This article was first published in The Citizen on Wed 8 August, 2018, page 4 (print).
Though during the school holidays I assisted on the farm, in a rural area, I did not have a connection to agriculture when I arrived in Tanzania’s largest commercial city Dar es Salaam and headed off for “The Hill” to study law. This all changed in my early 30s when, working as a practising advocate (as I still do), I visited my client’s cashew nut farm and processing plant in the southern region of Mtwara.
I was enthralled by the lines of the paired cashew nut trees with large, attractive bright green leaves and the enticing red fruits. My client described his journey into farming as the result of dabbling in several careers, igniting my passion to learn about the lives of farming men and women who grow food.
I gained more on-the-ground insights into farmers’ experiences when I provided “pro bono publico” (English: for the public good) legal help for company formation, contracts, corporate governance, risk management, and dispute resolution to a cashew nut farmers’ association in the region. I learned that the majority of the farmers were in their mid-50s and were getting longer in the tooth. And I wondered: Why has the interest of Tanzanian youth in agriculture as a career declined amidst rising youth unemployment? How can the government keep the youth in the farms? Working and interacting with farmers allowed me to explore these questions—the focus of this article on this very opportune day, when we celebrate the annual Farmers’ Day.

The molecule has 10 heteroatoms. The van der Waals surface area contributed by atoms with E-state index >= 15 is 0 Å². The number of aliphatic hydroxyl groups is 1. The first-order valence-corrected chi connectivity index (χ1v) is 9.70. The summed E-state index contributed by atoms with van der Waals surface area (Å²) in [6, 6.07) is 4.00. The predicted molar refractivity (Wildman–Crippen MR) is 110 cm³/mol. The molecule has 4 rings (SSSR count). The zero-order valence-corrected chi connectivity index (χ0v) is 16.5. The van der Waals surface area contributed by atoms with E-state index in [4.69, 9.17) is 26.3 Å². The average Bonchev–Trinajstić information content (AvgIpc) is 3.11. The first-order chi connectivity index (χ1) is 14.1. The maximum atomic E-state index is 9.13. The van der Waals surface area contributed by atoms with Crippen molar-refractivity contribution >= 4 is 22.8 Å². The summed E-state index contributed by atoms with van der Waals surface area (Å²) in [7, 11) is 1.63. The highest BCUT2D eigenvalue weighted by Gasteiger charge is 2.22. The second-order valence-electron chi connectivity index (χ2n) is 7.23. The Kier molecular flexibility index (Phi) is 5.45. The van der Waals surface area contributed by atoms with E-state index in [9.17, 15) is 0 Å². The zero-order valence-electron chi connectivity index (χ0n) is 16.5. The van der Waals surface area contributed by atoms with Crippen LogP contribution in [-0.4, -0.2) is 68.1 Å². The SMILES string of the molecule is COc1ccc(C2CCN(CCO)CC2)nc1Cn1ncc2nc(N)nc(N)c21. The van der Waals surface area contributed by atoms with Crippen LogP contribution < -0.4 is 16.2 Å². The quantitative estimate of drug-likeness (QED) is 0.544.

According to a World Bank report titled ‘Growing Africa: Unlocking the Potential of Agribusiness’ report launched in June 2013, farmers and agribusinesses in Africa could create a market worth US$1 trillion by 2030. Now this accentuates the opportunity for the youth to transform their fortunes.